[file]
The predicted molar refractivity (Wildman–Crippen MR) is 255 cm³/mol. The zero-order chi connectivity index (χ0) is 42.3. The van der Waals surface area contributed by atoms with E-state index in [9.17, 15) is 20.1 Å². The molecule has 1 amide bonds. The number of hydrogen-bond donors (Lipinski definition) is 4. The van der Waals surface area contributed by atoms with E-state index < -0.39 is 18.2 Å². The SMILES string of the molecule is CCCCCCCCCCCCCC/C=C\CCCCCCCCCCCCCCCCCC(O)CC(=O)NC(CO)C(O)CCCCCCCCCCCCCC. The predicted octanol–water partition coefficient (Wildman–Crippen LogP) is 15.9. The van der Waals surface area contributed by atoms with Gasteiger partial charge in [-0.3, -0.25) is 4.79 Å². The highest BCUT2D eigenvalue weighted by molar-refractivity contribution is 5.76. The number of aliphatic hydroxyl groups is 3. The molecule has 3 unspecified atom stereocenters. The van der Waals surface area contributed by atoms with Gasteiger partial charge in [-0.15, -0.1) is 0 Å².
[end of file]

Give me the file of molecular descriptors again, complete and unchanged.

The predicted molar refractivity (Wildman–Crippen MR) is 255 cm³/mol. The zero-order chi connectivity index (χ0) is 42.3. The van der Waals surface area contributed by atoms with E-state index in [9.17, 15) is 20.1 Å². The molecule has 1 amide bonds. The number of hydrogen-bond donors (Lipinski definition) is 4. The van der Waals surface area contributed by atoms with E-state index < -0.39 is 18.2 Å². The SMILES string of the molecule is CCCCCCCCCCCCCC/C=C\CCCCCCCCCCCCCCCCCC(O)CC(=O)NC(CO)C(O)CCCCCCCCCCCCCC. The predicted octanol–water partition coefficient (Wildman–Crippen LogP) is 15.9. The van der Waals surface area contributed by atoms with Gasteiger partial charge in [-0.3, -0.25) is 4.79 Å². The highest BCUT2D eigenvalue weighted by molar-refractivity contribution is 5.76. The number of aliphatic hydroxyl groups is 3. The molecule has 3 unspecified atom stereocenters. The van der Waals surface area contributed by atoms with Gasteiger partial charge in [-0.15, -0.1) is 0 Å².